The number of new cars considered the safest by the US insurance industry nearly tripled in the past year, helped by automakers' push to make certain safety equipment more widely available.
Ford Motor Co and Honda Motor Co had the most vehicles on the Insurance Institute for Highway Safety's annual list of the safest cars for the 2008 model year. Thirty-four vehicles received the top safety pick designation for next year, compared with 13 vehicles from the 2007 model year.
The institute requires new cars and trucks to have electronic stability control (ESC), to qualify for the award. Many firms are putting the anti-rollover technology into their fleets ahead of a government requirement for the systems by the 2012 model year.
"Vehicles should be designed to provide good occupant protection when crashes occur, but now with ESC we have the possibility of preventing many crashes altogether," said Adrian Lund, the institute's president.
Lund cited studies that have estimated that as many as 10,000 fatal crashes could be avoided annually if all vehicles had the technology.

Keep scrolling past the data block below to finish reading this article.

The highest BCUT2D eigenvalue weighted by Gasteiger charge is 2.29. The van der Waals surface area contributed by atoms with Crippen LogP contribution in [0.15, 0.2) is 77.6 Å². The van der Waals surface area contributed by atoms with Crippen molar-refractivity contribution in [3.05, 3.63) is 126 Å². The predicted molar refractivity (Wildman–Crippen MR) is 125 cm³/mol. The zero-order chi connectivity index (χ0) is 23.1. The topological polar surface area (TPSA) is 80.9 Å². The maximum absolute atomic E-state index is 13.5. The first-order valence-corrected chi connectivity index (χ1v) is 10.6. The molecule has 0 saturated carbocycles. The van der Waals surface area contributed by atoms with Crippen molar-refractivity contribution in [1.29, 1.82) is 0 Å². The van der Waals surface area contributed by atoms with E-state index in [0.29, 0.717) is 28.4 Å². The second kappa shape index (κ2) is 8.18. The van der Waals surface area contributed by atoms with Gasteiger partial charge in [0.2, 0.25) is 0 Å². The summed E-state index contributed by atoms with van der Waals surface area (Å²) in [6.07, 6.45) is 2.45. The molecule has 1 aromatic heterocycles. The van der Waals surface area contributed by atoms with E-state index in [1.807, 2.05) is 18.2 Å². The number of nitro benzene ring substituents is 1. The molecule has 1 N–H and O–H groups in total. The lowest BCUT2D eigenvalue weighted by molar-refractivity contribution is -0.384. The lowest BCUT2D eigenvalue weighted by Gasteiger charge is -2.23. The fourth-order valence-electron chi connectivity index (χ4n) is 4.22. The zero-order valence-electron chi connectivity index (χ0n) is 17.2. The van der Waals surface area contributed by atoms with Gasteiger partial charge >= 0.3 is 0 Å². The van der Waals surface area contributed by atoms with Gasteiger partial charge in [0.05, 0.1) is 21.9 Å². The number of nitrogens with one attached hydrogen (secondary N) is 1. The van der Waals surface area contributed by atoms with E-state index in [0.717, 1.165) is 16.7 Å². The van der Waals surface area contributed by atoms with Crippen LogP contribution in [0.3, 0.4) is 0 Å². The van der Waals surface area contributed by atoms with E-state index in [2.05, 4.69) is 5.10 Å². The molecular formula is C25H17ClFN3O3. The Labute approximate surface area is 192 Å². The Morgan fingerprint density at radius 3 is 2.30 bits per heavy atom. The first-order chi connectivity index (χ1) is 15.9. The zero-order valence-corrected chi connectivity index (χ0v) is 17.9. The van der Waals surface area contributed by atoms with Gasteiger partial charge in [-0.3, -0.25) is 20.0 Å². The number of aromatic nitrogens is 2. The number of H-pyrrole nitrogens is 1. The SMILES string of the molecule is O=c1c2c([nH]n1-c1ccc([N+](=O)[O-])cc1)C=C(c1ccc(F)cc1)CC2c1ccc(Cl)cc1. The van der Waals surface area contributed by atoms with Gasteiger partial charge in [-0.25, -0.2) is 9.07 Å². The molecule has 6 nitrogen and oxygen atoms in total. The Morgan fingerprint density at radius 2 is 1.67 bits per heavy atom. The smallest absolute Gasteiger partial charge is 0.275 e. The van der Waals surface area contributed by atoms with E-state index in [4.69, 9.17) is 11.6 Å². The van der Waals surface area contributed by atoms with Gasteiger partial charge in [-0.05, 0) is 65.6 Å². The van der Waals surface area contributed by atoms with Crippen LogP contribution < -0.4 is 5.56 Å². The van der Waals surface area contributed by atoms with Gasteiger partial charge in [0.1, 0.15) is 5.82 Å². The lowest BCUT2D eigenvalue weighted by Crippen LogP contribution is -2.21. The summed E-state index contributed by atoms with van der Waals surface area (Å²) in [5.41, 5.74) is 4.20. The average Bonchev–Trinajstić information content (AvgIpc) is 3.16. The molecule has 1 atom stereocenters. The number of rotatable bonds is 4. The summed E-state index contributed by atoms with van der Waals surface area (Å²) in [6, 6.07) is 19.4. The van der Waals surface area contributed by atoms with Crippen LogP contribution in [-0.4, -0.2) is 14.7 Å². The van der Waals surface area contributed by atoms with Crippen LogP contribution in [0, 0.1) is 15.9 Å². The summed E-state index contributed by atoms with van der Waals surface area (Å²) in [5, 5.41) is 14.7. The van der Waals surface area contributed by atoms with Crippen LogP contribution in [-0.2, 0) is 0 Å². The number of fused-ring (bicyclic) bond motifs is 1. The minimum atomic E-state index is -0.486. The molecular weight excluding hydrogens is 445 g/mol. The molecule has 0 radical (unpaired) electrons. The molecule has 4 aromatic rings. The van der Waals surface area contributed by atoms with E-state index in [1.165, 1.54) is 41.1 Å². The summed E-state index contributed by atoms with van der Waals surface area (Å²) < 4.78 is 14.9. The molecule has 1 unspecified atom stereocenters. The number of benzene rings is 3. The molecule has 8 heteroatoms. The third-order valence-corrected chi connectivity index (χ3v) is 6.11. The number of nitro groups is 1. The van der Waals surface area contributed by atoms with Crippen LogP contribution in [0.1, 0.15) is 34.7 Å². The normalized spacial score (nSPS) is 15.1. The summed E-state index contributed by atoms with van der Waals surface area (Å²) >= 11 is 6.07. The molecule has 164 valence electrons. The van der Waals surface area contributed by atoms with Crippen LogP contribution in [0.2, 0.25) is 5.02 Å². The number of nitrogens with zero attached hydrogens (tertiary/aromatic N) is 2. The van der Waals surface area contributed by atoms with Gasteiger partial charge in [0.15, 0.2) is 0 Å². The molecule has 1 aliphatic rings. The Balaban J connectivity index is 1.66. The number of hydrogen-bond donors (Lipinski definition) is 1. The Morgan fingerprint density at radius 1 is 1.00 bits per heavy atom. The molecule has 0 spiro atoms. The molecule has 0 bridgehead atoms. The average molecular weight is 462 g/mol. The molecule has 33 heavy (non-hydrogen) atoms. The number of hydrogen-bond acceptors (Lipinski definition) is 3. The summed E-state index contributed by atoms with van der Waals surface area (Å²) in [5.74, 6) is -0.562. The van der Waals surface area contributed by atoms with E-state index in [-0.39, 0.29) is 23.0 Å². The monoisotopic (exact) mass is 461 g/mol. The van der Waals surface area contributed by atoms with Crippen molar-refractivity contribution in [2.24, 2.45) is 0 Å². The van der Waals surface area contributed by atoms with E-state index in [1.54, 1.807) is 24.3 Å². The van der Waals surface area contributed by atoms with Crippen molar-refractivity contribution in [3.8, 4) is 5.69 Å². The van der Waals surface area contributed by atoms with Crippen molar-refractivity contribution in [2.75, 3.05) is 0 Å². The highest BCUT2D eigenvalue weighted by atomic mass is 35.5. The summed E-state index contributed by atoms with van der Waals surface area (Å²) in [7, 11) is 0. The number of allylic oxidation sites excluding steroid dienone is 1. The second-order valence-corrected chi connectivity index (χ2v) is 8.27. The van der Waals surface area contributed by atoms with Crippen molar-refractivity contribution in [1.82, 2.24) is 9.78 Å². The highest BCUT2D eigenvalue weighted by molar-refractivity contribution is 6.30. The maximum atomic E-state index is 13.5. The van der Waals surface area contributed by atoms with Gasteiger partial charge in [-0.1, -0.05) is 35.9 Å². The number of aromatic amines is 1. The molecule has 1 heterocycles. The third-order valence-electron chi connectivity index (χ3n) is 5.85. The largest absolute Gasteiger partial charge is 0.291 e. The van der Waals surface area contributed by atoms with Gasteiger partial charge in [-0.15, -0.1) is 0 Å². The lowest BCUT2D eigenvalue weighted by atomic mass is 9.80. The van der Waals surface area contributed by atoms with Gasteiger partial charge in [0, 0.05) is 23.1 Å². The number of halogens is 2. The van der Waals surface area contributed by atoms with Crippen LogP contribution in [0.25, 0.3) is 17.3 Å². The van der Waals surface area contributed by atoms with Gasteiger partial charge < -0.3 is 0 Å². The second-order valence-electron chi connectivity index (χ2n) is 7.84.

Ford was represented on the list by the Ford Taurus and Mercury Sable passenger cars with optional ESC, and the Ford Edge, Ford Taurus X and Lincoln MKX midsize sport utility vehicles. The Volvo S80, C70 midsize convertible and XC90 SUV, part of Ford's Volvo unit, made the list.
Honda and its Acura unit had seven vehicles on the list: the Honda Accord, Odyssey, Pilot, CR-V and Element, and the Acura MDX and RDX SUVs. Honda has had stability control on all SUVs, pickups and minivans since the 2007 model year.